[Crow Camp on the Little Big Horn, Montana]; Crow Camp on Little Big Horn
This peaceful, autumnal scene takes place on the Little Big Horn River near the Crow Agency. Though the setting seems to suggest a sense of permanence as part of a Crow village, it is indeed merely a temporary camp. The subjects of this bucolic view, possibly Mountain Crows, have come here simply to collect rations from the agency and then move on.
In a note on the back of the painting, Sharp left a not-too-veiled message about what he considered a lack of frugality among these Indians. Instead of saving their rations and parceling them out over the coming weeks and months, the visitors were inclined to stay around the agency for several days feasting on the distributed food until it was all gone. They would then return home empty handed. This practice was not consonant with Sharp’s upbringing, and he bridled at their not sharing his values of conservation in such circumstances.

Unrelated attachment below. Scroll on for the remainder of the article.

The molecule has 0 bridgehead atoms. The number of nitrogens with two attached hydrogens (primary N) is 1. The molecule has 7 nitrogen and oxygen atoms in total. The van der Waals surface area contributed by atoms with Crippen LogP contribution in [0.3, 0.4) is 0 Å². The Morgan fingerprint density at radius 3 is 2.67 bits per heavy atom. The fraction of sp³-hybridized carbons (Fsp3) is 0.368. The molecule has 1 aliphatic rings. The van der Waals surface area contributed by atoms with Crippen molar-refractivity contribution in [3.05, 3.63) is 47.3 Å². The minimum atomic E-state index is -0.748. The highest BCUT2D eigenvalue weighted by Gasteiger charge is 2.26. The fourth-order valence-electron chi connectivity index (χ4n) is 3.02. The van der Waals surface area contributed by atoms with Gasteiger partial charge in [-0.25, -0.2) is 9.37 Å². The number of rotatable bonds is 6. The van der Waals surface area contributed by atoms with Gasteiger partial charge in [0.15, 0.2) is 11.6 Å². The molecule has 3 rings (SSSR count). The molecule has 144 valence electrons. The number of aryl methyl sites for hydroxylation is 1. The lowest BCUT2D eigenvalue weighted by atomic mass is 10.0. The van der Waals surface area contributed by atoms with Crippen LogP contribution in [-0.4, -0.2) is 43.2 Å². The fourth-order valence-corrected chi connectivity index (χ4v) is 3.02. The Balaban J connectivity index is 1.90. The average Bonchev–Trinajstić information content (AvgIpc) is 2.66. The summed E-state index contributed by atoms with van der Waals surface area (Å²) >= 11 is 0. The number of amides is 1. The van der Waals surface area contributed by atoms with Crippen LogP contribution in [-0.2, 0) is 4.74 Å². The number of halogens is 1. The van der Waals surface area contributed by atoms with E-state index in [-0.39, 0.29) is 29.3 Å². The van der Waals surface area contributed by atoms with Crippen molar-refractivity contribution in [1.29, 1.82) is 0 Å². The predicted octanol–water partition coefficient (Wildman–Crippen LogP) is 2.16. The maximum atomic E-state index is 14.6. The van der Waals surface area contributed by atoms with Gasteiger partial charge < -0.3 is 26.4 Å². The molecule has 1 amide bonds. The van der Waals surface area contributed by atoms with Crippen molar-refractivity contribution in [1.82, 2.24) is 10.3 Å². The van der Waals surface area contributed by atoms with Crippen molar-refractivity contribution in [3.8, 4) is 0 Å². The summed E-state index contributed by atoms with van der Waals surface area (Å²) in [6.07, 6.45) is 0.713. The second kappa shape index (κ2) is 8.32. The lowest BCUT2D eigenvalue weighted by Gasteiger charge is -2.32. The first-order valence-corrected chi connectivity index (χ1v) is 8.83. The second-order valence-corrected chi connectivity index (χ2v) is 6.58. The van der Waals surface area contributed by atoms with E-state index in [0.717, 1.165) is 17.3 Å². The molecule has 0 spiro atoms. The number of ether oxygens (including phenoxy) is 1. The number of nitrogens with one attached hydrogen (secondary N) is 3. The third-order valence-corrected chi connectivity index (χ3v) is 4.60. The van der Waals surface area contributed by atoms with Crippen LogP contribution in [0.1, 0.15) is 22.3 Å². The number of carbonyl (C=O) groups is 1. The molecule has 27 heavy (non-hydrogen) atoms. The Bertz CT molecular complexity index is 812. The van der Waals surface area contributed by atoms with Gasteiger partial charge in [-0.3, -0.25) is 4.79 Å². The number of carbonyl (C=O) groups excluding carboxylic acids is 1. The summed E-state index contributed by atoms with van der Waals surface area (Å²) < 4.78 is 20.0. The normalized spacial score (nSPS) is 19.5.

The painting is a companion work to another larger oil done at about the same time, Ration Day at the Reservation. (related image 277) The Indians here are presented as destitute but not foolish.
Peter H. Hassrick
On paper on backing board: Crow Camp on the / Little Big Horn, Mont. / not permanent - many / spots for summer camp. They come in and park / around the agency for / a few days before ration/issue, then a few days, / then a few days more / to feast & eat it all up.
The artist; Thomas Gilcrease, Tulsa, OK, 1946; The Thomas Gilcrease Foundation, 1955; present owner by gift
This painting is listed in the Gilcrease retrospective catalogue as Crow Camp, Montana. A work by that title was exhibited at the Hotel Gibson in a show titled Indian Paintings in 1919. However, Sharp wrote to Joseph Butler in December 1919 that he would not go to Montana that winter, so this work must have been painted the autumn before, or earlier.